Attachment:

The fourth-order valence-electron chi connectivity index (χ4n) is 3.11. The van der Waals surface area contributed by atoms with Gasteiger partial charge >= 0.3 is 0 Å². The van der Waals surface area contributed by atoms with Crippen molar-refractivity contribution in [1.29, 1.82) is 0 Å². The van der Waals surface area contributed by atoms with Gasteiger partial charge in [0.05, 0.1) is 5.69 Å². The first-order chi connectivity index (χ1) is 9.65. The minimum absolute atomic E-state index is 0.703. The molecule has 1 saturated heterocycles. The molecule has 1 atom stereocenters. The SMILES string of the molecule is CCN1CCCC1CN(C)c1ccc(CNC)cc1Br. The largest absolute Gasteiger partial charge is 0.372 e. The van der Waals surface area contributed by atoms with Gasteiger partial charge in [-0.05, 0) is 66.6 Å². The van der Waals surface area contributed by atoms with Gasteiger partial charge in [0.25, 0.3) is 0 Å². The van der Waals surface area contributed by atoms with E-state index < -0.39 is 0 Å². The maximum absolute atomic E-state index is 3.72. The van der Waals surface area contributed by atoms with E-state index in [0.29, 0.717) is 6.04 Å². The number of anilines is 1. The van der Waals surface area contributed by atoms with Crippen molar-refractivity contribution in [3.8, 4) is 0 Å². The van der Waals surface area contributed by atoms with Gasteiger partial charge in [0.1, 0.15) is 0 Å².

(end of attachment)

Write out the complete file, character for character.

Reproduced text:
The fourth-order valence-electron chi connectivity index (χ4n) is 3.11. The van der Waals surface area contributed by atoms with Gasteiger partial charge >= 0.3 is 0 Å². The van der Waals surface area contributed by atoms with Crippen molar-refractivity contribution in [1.29, 1.82) is 0 Å². The van der Waals surface area contributed by atoms with Gasteiger partial charge in [0.05, 0.1) is 5.69 Å². The first-order chi connectivity index (χ1) is 9.65. The minimum absolute atomic E-state index is 0.703. The molecule has 1 saturated heterocycles. The molecule has 1 atom stereocenters. The SMILES string of the molecule is CCN1CCCC1CN(C)c1ccc(CNC)cc1Br. The largest absolute Gasteiger partial charge is 0.372 e. The van der Waals surface area contributed by atoms with Gasteiger partial charge in [-0.05, 0) is 66.6 Å². The van der Waals surface area contributed by atoms with Gasteiger partial charge in [0.25, 0.3) is 0 Å². The van der Waals surface area contributed by atoms with E-state index < -0.39 is 0 Å². The maximum absolute atomic E-state index is 3.72. The van der Waals surface area contributed by atoms with E-state index in [0.29, 0.717) is 6.04 Å². The number of anilines is 1. The van der Waals surface area contributed by atoms with Crippen molar-refractivity contribution in [3.8, 4) is 0 Å². The van der Waals surface area contributed by atoms with Gasteiger partial charge in [0.1, 0.15) is 0 Å².